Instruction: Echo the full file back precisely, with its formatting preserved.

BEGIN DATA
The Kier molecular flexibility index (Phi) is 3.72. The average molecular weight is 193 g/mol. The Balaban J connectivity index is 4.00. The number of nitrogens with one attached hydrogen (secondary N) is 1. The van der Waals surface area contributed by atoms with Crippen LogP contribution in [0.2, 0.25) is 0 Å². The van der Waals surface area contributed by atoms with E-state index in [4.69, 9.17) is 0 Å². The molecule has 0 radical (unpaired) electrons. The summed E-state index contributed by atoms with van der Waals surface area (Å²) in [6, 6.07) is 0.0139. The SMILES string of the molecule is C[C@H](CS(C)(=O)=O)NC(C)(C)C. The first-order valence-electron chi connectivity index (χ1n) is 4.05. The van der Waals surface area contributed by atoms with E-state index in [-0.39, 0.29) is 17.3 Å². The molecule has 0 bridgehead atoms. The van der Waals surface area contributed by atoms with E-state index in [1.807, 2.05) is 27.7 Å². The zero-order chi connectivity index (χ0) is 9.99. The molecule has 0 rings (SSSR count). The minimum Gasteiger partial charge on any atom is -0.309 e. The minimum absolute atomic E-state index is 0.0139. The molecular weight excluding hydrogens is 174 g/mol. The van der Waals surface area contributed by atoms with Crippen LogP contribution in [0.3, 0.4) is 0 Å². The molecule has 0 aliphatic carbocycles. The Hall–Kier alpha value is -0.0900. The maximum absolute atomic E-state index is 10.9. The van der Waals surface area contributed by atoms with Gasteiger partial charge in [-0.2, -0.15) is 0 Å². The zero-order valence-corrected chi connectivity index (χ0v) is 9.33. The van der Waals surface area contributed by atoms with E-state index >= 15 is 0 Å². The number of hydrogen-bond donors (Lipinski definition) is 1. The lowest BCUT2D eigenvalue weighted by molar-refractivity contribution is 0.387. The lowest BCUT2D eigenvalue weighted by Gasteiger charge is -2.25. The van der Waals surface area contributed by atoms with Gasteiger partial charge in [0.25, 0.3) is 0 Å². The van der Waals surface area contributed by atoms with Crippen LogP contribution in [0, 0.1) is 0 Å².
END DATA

The Kier molecular flexibility index (Phi) is 3.72. The average molecular weight is 193 g/mol. The Balaban J connectivity index is 4.00. The number of nitrogens with one attached hydrogen (secondary N) is 1. The van der Waals surface area contributed by atoms with Crippen LogP contribution in [0.2, 0.25) is 0 Å². The van der Waals surface area contributed by atoms with E-state index in [4.69, 9.17) is 0 Å². The molecule has 0 radical (unpaired) electrons. The summed E-state index contributed by atoms with van der Waals surface area (Å²) in [6, 6.07) is 0.0139. The SMILES string of the molecule is C[C@H](CS(C)(=O)=O)NC(C)(C)C. The first-order valence-electron chi connectivity index (χ1n) is 4.05. The van der Waals surface area contributed by atoms with E-state index in [-0.39, 0.29) is 17.3 Å². The molecule has 0 bridgehead atoms. The van der Waals surface area contributed by atoms with E-state index in [1.807, 2.05) is 27.7 Å². The zero-order chi connectivity index (χ0) is 9.99. The molecule has 0 rings (SSSR count). The minimum Gasteiger partial charge on any atom is -0.309 e. The minimum absolute atomic E-state index is 0.0139. The molecular weight excluding hydrogens is 174 g/mol. The van der Waals surface area contributed by atoms with Crippen LogP contribution in [0.3, 0.4) is 0 Å². The molecule has 0 aliphatic carbocycles. The Hall–Kier alpha value is -0.0900. The maximum absolute atomic E-state index is 10.9. The van der Waals surface area contributed by atoms with Gasteiger partial charge in [-0.2, -0.15) is 0 Å². The zero-order valence-corrected chi connectivity index (χ0v) is 9.33. The van der Waals surface area contributed by atoms with E-state index >= 15 is 0 Å². The number of hydrogen-bond donors (Lipinski definition) is 1. The lowest BCUT2D eigenvalue weighted by molar-refractivity contribution is 0.387. The lowest BCUT2D eigenvalue weighted by Gasteiger charge is -2.25. The van der Waals surface area contributed by atoms with Gasteiger partial charge in [0.25, 0.3) is 0 Å². The van der Waals surface area contributed by atoms with Crippen LogP contribution in [0, 0.1) is 0 Å².